Callie Crossley: Will young people take their strength in numbers to the voting booth next year?


Here’s part of an email I sent to my twin niece and nephew their first year of college: “You can vote in the upcoming election. And you must.”

I sent that gentle nudge in the months right after Chelsey and Cameron’s 18th birthday. I didn’t want them to get so caught up in newness of their college experiences that they postponed registering to vote.

I was right to be a nag. College students, with the exception of those politically engaged, tend not to vote. It’s why undergraduates from 22 states gathered in Cambridge, Massachusetts, recently to strategize about how to change that. They came from Arizona State, and Tennessee State, from Elon University and the University of Kansas, all part of a consortium of 27 institutions in Harvard University’s IOP, the Institute of Politics’ National Campaign for Political and Civic Engagement. And this being Harvard, they heard from a US Congressman and Congresswomen from both sides of the aisle, a secretary of state, and the president of Rock the Vote, perhaps the most widely recognized youth voter initiative.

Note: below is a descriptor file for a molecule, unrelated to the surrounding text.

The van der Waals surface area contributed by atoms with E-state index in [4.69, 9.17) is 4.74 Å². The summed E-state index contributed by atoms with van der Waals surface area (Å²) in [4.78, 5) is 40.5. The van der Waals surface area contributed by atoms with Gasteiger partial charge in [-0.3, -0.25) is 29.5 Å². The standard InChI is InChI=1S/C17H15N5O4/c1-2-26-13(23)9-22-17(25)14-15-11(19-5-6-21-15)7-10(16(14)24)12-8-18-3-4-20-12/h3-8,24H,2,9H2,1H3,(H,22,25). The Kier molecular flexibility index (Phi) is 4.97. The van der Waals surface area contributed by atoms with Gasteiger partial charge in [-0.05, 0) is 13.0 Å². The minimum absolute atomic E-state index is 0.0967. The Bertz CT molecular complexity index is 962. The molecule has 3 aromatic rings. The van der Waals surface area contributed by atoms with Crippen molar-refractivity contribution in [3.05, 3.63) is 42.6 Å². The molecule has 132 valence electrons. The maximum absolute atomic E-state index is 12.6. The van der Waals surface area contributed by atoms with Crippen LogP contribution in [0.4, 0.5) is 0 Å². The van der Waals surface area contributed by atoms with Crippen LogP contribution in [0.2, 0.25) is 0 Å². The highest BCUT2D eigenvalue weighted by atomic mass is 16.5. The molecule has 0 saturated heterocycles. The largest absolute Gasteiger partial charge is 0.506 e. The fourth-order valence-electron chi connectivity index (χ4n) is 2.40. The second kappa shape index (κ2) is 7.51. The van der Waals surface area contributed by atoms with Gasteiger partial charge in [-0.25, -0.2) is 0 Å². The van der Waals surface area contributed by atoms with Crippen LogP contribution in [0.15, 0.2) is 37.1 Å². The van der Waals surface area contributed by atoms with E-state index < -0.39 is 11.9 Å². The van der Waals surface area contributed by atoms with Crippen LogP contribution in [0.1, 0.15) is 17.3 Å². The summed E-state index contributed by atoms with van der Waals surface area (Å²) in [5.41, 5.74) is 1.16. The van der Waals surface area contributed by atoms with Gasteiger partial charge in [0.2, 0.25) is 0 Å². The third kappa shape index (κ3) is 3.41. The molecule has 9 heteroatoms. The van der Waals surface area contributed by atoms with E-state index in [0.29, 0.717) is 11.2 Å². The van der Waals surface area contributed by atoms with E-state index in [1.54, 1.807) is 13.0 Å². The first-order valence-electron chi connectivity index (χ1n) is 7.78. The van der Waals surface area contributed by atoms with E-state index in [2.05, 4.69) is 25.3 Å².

The students shared some of their thoughts about the 2016 presidential campaign and about the political process with IOP’s director of polling, John Della Volpe. They described the political system “as somewhere on an axis of highly inefficient and corrupt.” And they said they wanted to hear “detailed policies about the future, not accomplishments from the past when somebody was a governor or somebody was a business person years ago.” But, these politically engaged students, despite their criticisms, told the IOP they will vote, and are committed to “making sure ... all their friends and peers vote.”

It remains to be seen whether this tiny sample will reflect the results of the large IOP millennial poll due to be released later this year. Keep in mind only slightly more than 20 percent of young people voted in the 2014 election. But, now that millennials outnumber Baby Boomers, they stand to be a significant voting block. If they vote.

Of the 25 million millennials engaged in politics last week through social media, 43 percent connected to Donald Trump. Bernie Saunders was second with 18 percent, and Hillary Clinton came in third with 10 percent engagement.

I’m trying not to be weirded out by such results, but just be grateful that these young voters are paying attention.

By the way, Chelsey and Cameron did register to vote. They are now on the voting rolls in the towns were they live. I like to think what I said to them a few years back really resonated. I signed off my email with this urgent request, “Not only are there important issues on the ballot,” I wrote, “but you’ve got to make sure some people with sense get voted in.”

A version of this commentary first appeared on

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